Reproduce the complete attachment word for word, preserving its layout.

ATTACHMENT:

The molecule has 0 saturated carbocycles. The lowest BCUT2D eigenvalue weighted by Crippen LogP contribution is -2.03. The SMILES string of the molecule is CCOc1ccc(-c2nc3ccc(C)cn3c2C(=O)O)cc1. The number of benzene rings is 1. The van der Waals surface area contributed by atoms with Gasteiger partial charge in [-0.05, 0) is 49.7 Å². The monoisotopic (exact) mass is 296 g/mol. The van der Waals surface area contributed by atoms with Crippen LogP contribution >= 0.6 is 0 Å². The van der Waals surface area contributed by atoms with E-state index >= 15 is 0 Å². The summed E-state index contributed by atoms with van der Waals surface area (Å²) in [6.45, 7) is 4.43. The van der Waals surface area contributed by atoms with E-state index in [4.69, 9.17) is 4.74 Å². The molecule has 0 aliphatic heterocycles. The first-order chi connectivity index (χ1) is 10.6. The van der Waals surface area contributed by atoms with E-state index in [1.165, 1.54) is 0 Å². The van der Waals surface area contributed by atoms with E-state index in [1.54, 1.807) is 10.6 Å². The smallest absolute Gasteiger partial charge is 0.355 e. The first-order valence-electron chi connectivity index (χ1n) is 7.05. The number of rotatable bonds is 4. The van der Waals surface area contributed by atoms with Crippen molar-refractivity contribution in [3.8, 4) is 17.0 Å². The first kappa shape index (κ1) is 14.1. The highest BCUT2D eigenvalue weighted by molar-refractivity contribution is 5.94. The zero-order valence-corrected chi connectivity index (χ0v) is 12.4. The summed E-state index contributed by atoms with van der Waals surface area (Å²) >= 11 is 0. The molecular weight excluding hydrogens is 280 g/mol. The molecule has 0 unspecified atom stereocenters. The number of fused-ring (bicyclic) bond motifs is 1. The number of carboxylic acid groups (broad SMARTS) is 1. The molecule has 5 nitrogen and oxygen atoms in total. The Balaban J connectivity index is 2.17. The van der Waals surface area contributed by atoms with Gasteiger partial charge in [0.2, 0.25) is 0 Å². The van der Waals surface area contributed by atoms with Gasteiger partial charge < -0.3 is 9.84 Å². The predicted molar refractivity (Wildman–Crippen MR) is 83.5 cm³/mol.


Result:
The molecule has 0 saturated carbocycles. The lowest BCUT2D eigenvalue weighted by Crippen LogP contribution is -2.03. The SMILES string of the molecule is CCOc1ccc(-c2nc3ccc(C)cn3c2C(=O)O)cc1. The number of benzene rings is 1. The van der Waals surface area contributed by atoms with Gasteiger partial charge in [-0.05, 0) is 49.7 Å². The monoisotopic (exact) mass is 296 g/mol. The van der Waals surface area contributed by atoms with Crippen LogP contribution >= 0.6 is 0 Å². The van der Waals surface area contributed by atoms with E-state index >= 15 is 0 Å². The summed E-state index contributed by atoms with van der Waals surface area (Å²) in [6.45, 7) is 4.43. The van der Waals surface area contributed by atoms with E-state index in [4.69, 9.17) is 4.74 Å². The molecule has 0 aliphatic heterocycles. The first-order chi connectivity index (χ1) is 10.6. The van der Waals surface area contributed by atoms with E-state index in [1.165, 1.54) is 0 Å². The van der Waals surface area contributed by atoms with E-state index in [1.54, 1.807) is 10.6 Å². The smallest absolute Gasteiger partial charge is 0.355 e. The first-order valence-electron chi connectivity index (χ1n) is 7.05. The number of rotatable bonds is 4. The van der Waals surface area contributed by atoms with Crippen molar-refractivity contribution in [3.8, 4) is 17.0 Å². The first kappa shape index (κ1) is 14.1. The highest BCUT2D eigenvalue weighted by molar-refractivity contribution is 5.94. The zero-order valence-corrected chi connectivity index (χ0v) is 12.4. The summed E-state index contributed by atoms with van der Waals surface area (Å²) >= 11 is 0. The molecular weight excluding hydrogens is 280 g/mol. The molecule has 0 unspecified atom stereocenters. The number of fused-ring (bicyclic) bond motifs is 1. The number of carboxylic acid groups (broad SMARTS) is 1. The molecule has 5 nitrogen and oxygen atoms in total. The Balaban J connectivity index is 2.17. The van der Waals surface area contributed by atoms with Gasteiger partial charge in [0.2, 0.25) is 0 Å². The van der Waals surface area contributed by atoms with Gasteiger partial charge < -0.3 is 9.84 Å². The predicted molar refractivity (Wildman–Crippen MR) is 83.5 cm³/mol.